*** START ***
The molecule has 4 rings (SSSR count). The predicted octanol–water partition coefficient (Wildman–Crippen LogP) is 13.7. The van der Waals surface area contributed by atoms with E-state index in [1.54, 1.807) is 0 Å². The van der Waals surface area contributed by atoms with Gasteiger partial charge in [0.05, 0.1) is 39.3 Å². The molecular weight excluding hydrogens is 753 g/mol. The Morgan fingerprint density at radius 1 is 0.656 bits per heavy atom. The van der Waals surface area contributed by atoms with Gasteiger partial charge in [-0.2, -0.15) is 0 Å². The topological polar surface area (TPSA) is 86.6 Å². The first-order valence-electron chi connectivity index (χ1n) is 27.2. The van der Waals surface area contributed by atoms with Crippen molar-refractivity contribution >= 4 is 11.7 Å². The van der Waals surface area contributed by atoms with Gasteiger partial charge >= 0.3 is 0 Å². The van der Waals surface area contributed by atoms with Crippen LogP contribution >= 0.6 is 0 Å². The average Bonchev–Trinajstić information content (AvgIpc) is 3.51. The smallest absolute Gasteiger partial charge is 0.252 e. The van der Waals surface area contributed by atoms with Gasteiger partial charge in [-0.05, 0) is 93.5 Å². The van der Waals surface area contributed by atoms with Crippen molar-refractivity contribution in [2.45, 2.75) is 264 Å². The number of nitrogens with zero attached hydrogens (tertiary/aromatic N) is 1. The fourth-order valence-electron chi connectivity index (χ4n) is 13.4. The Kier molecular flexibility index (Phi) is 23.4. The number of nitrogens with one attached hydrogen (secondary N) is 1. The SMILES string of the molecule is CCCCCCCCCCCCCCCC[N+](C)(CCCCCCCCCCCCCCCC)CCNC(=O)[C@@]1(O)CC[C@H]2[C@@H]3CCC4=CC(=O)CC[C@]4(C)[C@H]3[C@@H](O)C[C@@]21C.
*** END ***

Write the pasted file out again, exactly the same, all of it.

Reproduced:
The molecule has 4 rings (SSSR count). The predicted octanol–water partition coefficient (Wildman–Crippen LogP) is 13.7. The van der Waals surface area contributed by atoms with E-state index in [1.54, 1.807) is 0 Å². The van der Waals surface area contributed by atoms with Gasteiger partial charge in [0.05, 0.1) is 39.3 Å². The molecular weight excluding hydrogens is 753 g/mol. The Morgan fingerprint density at radius 1 is 0.656 bits per heavy atom. The van der Waals surface area contributed by atoms with Gasteiger partial charge in [-0.2, -0.15) is 0 Å². The topological polar surface area (TPSA) is 86.6 Å². The first-order valence-electron chi connectivity index (χ1n) is 27.2. The van der Waals surface area contributed by atoms with Crippen molar-refractivity contribution >= 4 is 11.7 Å². The van der Waals surface area contributed by atoms with Gasteiger partial charge >= 0.3 is 0 Å². The van der Waals surface area contributed by atoms with Crippen LogP contribution >= 0.6 is 0 Å². The average Bonchev–Trinajstić information content (AvgIpc) is 3.51. The smallest absolute Gasteiger partial charge is 0.252 e. The van der Waals surface area contributed by atoms with Gasteiger partial charge in [-0.05, 0) is 93.5 Å². The van der Waals surface area contributed by atoms with Crippen molar-refractivity contribution in [2.45, 2.75) is 264 Å². The number of nitrogens with zero attached hydrogens (tertiary/aromatic N) is 1. The fourth-order valence-electron chi connectivity index (χ4n) is 13.4. The Kier molecular flexibility index (Phi) is 23.4. The number of nitrogens with one attached hydrogen (secondary N) is 1. The SMILES string of the molecule is CCCCCCCCCCCCCCCC[N+](C)(CCCCCCCCCCCCCCCC)CCNC(=O)[C@@]1(O)CC[C@H]2[C@@H]3CCC4=CC(=O)CC[C@]4(C)[C@H]3[C@@H](O)C[C@@]21C.